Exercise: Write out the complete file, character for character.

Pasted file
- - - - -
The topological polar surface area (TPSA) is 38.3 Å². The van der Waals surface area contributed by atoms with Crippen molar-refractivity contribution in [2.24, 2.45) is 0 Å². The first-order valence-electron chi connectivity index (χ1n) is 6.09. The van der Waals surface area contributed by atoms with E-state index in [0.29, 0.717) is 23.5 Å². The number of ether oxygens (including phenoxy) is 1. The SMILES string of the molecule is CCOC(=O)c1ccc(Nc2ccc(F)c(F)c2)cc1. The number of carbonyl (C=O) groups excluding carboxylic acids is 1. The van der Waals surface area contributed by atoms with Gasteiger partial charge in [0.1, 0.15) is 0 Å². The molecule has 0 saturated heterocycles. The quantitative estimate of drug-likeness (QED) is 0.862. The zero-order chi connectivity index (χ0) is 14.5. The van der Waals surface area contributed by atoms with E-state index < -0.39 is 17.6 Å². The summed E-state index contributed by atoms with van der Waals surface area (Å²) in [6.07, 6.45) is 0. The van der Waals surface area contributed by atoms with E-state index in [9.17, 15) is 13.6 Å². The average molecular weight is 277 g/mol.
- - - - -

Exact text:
The topological polar surface area (TPSA) is 38.3 Å². The van der Waals surface area contributed by atoms with Crippen molar-refractivity contribution in [2.24, 2.45) is 0 Å². The first-order valence-electron chi connectivity index (χ1n) is 6.09. The van der Waals surface area contributed by atoms with E-state index in [0.29, 0.717) is 23.5 Å². The number of ether oxygens (including phenoxy) is 1. The SMILES string of the molecule is CCOC(=O)c1ccc(Nc2ccc(F)c(F)c2)cc1. The number of carbonyl (C=O) groups excluding carboxylic acids is 1. The van der Waals surface area contributed by atoms with Gasteiger partial charge in [0.1, 0.15) is 0 Å². The molecule has 0 saturated heterocycles. The quantitative estimate of drug-likeness (QED) is 0.862. The zero-order chi connectivity index (χ0) is 14.5. The van der Waals surface area contributed by atoms with E-state index < -0.39 is 17.6 Å². The summed E-state index contributed by atoms with van der Waals surface area (Å²) in [6.07, 6.45) is 0. The van der Waals surface area contributed by atoms with E-state index in [9.17, 15) is 13.6 Å². The average molecular weight is 277 g/mol.